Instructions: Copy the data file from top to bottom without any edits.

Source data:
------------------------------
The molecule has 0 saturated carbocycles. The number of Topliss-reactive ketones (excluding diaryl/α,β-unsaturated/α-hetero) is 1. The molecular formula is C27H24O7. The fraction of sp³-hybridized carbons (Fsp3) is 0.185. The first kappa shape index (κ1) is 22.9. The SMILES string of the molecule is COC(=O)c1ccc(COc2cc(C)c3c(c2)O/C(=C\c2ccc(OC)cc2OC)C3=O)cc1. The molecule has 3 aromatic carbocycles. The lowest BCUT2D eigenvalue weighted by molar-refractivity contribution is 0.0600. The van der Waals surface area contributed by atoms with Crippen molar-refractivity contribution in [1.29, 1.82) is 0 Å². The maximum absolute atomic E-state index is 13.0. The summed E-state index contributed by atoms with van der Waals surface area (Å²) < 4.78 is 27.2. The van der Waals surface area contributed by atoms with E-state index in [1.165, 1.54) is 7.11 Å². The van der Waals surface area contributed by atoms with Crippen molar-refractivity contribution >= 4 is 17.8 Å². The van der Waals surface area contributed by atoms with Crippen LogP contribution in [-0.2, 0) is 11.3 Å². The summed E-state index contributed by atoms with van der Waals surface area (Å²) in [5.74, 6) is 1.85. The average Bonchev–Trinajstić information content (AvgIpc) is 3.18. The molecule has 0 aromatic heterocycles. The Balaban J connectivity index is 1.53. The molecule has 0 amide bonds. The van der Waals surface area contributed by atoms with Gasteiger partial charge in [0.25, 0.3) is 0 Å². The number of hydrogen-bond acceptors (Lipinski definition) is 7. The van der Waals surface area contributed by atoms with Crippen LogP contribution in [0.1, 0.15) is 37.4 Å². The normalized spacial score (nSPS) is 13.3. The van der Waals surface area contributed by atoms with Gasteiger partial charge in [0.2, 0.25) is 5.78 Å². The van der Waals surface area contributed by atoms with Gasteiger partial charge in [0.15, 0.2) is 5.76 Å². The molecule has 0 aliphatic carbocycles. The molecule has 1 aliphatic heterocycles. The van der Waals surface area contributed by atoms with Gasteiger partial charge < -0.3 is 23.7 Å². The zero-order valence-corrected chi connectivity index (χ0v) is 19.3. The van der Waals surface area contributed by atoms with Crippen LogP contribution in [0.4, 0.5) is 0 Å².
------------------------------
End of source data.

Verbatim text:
The molecule has 0 saturated carbocycles. The number of Topliss-reactive ketones (excluding diaryl/α,β-unsaturated/α-hetero) is 1. The molecular formula is C27H24O7. The fraction of sp³-hybridized carbons (Fsp3) is 0.185. The first kappa shape index (κ1) is 22.9. The SMILES string of the molecule is COC(=O)c1ccc(COc2cc(C)c3c(c2)O/C(=C\c2ccc(OC)cc2OC)C3=O)cc1. The molecule has 3 aromatic carbocycles. The lowest BCUT2D eigenvalue weighted by molar-refractivity contribution is 0.0600. The van der Waals surface area contributed by atoms with Crippen molar-refractivity contribution in [1.29, 1.82) is 0 Å². The maximum absolute atomic E-state index is 13.0. The summed E-state index contributed by atoms with van der Waals surface area (Å²) < 4.78 is 27.2. The van der Waals surface area contributed by atoms with E-state index in [1.165, 1.54) is 7.11 Å². The van der Waals surface area contributed by atoms with Crippen molar-refractivity contribution >= 4 is 17.8 Å². The van der Waals surface area contributed by atoms with Crippen LogP contribution in [-0.2, 0) is 11.3 Å². The summed E-state index contributed by atoms with van der Waals surface area (Å²) in [5.74, 6) is 1.85. The average Bonchev–Trinajstić information content (AvgIpc) is 3.18. The molecule has 0 aromatic heterocycles. The Balaban J connectivity index is 1.53. The molecule has 0 amide bonds. The van der Waals surface area contributed by atoms with Gasteiger partial charge in [0.25, 0.3) is 0 Å². The number of hydrogen-bond acceptors (Lipinski definition) is 7. The van der Waals surface area contributed by atoms with Crippen LogP contribution in [0.1, 0.15) is 37.4 Å². The normalized spacial score (nSPS) is 13.3. The van der Waals surface area contributed by atoms with Gasteiger partial charge in [0.2, 0.25) is 5.78 Å². The van der Waals surface area contributed by atoms with Gasteiger partial charge in [0.15, 0.2) is 5.76 Å². The molecule has 0 aliphatic carbocycles. The molecule has 1 aliphatic heterocycles. The van der Waals surface area contributed by atoms with Gasteiger partial charge < -0.3 is 23.7 Å². The zero-order valence-corrected chi connectivity index (χ0v) is 19.3. The van der Waals surface area contributed by atoms with Crippen LogP contribution in [0.4, 0.5) is 0 Å².